The north of India has the largest rivers, the ones that flow out from the mighty Himalaya, and these usually get most of the attention from anglers. I will therefore buck the trend and start down south.
Down South: The Kauveri River
At quick glance at an Atlas is unlikely to give you much indication of the great fishing prospects to be had in southern India. It seems like there are a few artificial lakes, a few rolling hills and lots of cities. Not the usual territory for big and exciting fish. The Deccan Plateau however, holds a world-class surprise in the Kauveri River (Previously more familiar as the Cauvery River).
Stretching across the State of Karnataka and finally exiting to the sea on the Coromandal Coast the Kauveri River is home to the Humpback Mahseer (Tor Mussulah). These can reach 150 centimeters in length and an amazing 90 kilograms. They are renowned for the fighting power and even smaller specimens can bust tackle designed for deep-sea anglers. Another species, the Deccan Mahseer (Tor Khudree), is much smaller but a full-grown adult of 50 centimeters and perhaps 3 kilograms can still put up a good fight.
Several sections of the river are noted for their beats but the section South-west of Bangaluru (previously Bangalore) and East of Mysuru (previously Mysore) would be as good as any to try for a first visit. Fishing is best in the mornings and evenings, either from the shore or from a local coracle. There are established fishing camps and fishing guides to make a fishing holiday that more convenient.
Up North: The Ramganga and Kosi Rivers
Corbett National Park is situated to the North and East of New Delhi. This wilderness is more famous for its wildlife, especially its tigers, but deserves to be noted for one of Jim Corbett's other passions, fishing.
The Ramganga River is the largest permanent water source in the Jim Corbett National Park and hosts a wide range of wildlife. Anglers will be most interested in the Mahseer and Goonch (a type of catfish ... more about them later.)
The Kosi River forms a section of the Eastern border of the park. It holds its fair share of decent size Mahseer and is well worth checking out if in the vicinity.
The park can be reached quite easily by private car and has lots of comfortable accommodation. Fishing trips are best arranged through an agency as it is necessary to have the correct permits.
To the North-east: The Brahmaputra River
The mighty Brahmaputra should need little introduction. As one of the world's largest rivers, its name and general location should be familiar to most.
The Brahmaputra can be fished along much of its length in India. Mahseer are available in the upper reaches and fast-flowing tributaries. Giant catfish are known to exist but these are only likely to be taken by those with an abundance of patience and skill.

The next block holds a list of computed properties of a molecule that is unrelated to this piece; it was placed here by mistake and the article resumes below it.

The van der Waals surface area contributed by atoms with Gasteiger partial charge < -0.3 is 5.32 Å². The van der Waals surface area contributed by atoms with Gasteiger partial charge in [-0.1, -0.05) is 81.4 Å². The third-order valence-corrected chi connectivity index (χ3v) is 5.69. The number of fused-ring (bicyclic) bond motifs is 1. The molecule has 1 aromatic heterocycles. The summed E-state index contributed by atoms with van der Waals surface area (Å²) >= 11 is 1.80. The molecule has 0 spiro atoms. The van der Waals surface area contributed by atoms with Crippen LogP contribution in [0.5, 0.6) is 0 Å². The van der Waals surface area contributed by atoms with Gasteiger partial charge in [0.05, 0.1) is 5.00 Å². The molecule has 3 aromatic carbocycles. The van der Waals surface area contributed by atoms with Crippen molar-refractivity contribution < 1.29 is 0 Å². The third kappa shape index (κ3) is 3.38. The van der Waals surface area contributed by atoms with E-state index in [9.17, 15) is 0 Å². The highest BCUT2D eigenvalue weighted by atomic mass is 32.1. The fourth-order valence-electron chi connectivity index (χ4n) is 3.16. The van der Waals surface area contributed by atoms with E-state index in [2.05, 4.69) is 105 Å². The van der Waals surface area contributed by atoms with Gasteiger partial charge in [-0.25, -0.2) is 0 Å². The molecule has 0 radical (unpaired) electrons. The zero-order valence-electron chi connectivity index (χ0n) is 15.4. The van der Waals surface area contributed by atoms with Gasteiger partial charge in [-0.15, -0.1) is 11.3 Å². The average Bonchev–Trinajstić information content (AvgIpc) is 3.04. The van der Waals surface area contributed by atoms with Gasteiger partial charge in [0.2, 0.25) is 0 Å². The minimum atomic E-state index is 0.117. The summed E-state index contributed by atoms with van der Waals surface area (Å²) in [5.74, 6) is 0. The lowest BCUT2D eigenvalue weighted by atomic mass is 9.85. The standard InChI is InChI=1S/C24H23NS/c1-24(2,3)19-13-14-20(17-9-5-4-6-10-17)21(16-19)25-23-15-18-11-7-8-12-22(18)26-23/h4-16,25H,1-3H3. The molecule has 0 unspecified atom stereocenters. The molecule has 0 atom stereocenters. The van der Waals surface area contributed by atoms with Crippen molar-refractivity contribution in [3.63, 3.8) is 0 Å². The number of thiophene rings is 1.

Choosing a section to fish along such a long river is difficult. The section between Gauhati (alternatively Guwahati) and Jorhat is relatively convenient and produces reliable catches. Further north, the section beyond Pasighat is more remote and would suit the truly adventurous angler looking for excitement and a challenge.
To the North-west: The Beas River
The Kullu Valley is a major tourist destination in Himachal Pradesh. The Beas River and its tributaries (particularly the Tirthan River and the Baspa River in the Sangla Valley) contain a variety of trout (more properly, snow trout) that give the game angler an opportunity to practice their sport in gorgeous mountain terrain.
Kullu has an airport which saves a long and sometimes frightening road experience. Travel around is best arranged in private vehicles for convenience. There are good guesthouse options in the area, some specifically catering for anglers. You may need to book well in advance for the more popular ones.
One more, for the Catfish fanatics: The Kali River
The Kali River has become infamous as the home of giant species of catfish that has allegedly taken to eating human flesh. These Goonch grow large enough to believe that they may occasionally take a piece of corpse cast into this holy river after a traditional cremation - but I am still not convinced that they are big enough or even inclined to take live human bait as the one story has it. Whatever the truth of that matter, the Kali River is an exciting venue for the catfish angler after an exotic fishing holiday abroad.